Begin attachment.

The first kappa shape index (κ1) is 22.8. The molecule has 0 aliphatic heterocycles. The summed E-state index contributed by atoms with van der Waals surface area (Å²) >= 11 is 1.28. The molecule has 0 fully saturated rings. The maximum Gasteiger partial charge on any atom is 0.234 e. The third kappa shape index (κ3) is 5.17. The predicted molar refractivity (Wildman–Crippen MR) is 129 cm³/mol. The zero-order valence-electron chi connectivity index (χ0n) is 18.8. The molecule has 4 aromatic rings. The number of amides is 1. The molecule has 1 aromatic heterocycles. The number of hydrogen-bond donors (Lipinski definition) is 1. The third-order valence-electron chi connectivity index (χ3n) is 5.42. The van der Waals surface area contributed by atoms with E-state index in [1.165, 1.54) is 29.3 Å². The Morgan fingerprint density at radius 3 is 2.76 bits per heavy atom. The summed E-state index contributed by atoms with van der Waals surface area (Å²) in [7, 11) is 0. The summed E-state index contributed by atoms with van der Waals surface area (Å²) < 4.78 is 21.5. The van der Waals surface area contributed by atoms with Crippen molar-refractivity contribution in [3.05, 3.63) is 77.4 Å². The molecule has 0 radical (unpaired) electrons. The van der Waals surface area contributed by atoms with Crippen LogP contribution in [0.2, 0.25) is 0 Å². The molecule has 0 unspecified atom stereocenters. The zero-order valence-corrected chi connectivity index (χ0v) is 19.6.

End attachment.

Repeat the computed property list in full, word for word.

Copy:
The first kappa shape index (κ1) is 22.8. The molecule has 0 aliphatic heterocycles. The summed E-state index contributed by atoms with van der Waals surface area (Å²) >= 11 is 1.28. The molecule has 0 fully saturated rings. The maximum Gasteiger partial charge on any atom is 0.234 e. The third kappa shape index (κ3) is 5.17. The predicted molar refractivity (Wildman–Crippen MR) is 129 cm³/mol. The zero-order valence-electron chi connectivity index (χ0n) is 18.8. The molecule has 4 aromatic rings. The number of amides is 1. The molecule has 1 aromatic heterocycles. The number of hydrogen-bond donors (Lipinski definition) is 1. The third-order valence-electron chi connectivity index (χ3n) is 5.42. The van der Waals surface area contributed by atoms with E-state index in [1.165, 1.54) is 29.3 Å². The Morgan fingerprint density at radius 3 is 2.76 bits per heavy atom. The summed E-state index contributed by atoms with van der Waals surface area (Å²) in [7, 11) is 0. The summed E-state index contributed by atoms with van der Waals surface area (Å²) < 4.78 is 21.5. The van der Waals surface area contributed by atoms with Crippen molar-refractivity contribution in [3.05, 3.63) is 77.4 Å². The molecule has 0 radical (unpaired) electrons. The van der Waals surface area contributed by atoms with Crippen LogP contribution in [0.2, 0.25) is 0 Å². The molecule has 0 unspecified atom stereocenters. The zero-order valence-corrected chi connectivity index (χ0v) is 19.6.